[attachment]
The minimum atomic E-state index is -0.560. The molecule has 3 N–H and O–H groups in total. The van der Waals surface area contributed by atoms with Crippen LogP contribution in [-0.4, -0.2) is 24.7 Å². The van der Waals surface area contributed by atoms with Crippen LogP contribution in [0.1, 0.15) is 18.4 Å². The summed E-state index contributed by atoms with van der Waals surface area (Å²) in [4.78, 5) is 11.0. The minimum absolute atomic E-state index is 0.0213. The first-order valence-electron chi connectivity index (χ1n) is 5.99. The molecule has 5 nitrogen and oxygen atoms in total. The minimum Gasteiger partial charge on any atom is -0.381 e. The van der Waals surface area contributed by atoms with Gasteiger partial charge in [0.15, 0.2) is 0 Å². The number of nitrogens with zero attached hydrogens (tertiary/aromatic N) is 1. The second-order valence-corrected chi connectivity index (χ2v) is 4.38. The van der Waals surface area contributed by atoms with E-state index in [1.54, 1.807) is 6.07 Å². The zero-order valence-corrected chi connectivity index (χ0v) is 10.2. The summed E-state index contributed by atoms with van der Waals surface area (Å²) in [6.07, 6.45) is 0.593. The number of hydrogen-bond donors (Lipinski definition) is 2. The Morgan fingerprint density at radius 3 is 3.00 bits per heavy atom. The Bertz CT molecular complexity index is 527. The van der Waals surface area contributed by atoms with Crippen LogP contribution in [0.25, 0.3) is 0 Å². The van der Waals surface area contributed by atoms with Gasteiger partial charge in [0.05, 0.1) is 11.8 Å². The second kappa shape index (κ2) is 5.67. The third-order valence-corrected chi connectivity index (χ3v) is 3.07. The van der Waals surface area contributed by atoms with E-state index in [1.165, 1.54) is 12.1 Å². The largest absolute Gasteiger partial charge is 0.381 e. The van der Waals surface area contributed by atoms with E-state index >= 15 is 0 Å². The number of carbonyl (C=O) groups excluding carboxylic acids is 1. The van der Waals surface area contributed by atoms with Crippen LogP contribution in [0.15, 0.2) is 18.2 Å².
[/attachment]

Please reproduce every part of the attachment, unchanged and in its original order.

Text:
The minimum atomic E-state index is -0.560. The molecule has 3 N–H and O–H groups in total. The van der Waals surface area contributed by atoms with Crippen LogP contribution in [-0.4, -0.2) is 24.7 Å². The van der Waals surface area contributed by atoms with Crippen LogP contribution in [0.1, 0.15) is 18.4 Å². The summed E-state index contributed by atoms with van der Waals surface area (Å²) in [4.78, 5) is 11.0. The minimum absolute atomic E-state index is 0.0213. The first-order valence-electron chi connectivity index (χ1n) is 5.99. The molecule has 5 nitrogen and oxygen atoms in total. The minimum Gasteiger partial charge on any atom is -0.381 e. The van der Waals surface area contributed by atoms with Gasteiger partial charge in [0.15, 0.2) is 0 Å². The number of nitrogens with zero attached hydrogens (tertiary/aromatic N) is 1. The second-order valence-corrected chi connectivity index (χ2v) is 4.38. The van der Waals surface area contributed by atoms with E-state index in [1.54, 1.807) is 6.07 Å². The zero-order valence-corrected chi connectivity index (χ0v) is 10.2. The summed E-state index contributed by atoms with van der Waals surface area (Å²) in [6.07, 6.45) is 0.593. The number of hydrogen-bond donors (Lipinski definition) is 2. The Morgan fingerprint density at radius 3 is 3.00 bits per heavy atom. The Bertz CT molecular complexity index is 527. The van der Waals surface area contributed by atoms with Crippen LogP contribution in [0.25, 0.3) is 0 Å². The van der Waals surface area contributed by atoms with Gasteiger partial charge in [0.05, 0.1) is 11.8 Å². The second kappa shape index (κ2) is 5.67. The third-order valence-corrected chi connectivity index (χ3v) is 3.07. The van der Waals surface area contributed by atoms with E-state index in [1.165, 1.54) is 12.1 Å². The largest absolute Gasteiger partial charge is 0.381 e. The van der Waals surface area contributed by atoms with E-state index >= 15 is 0 Å². The number of carbonyl (C=O) groups excluding carboxylic acids is 1. The van der Waals surface area contributed by atoms with Crippen LogP contribution in [0.15, 0.2) is 18.2 Å².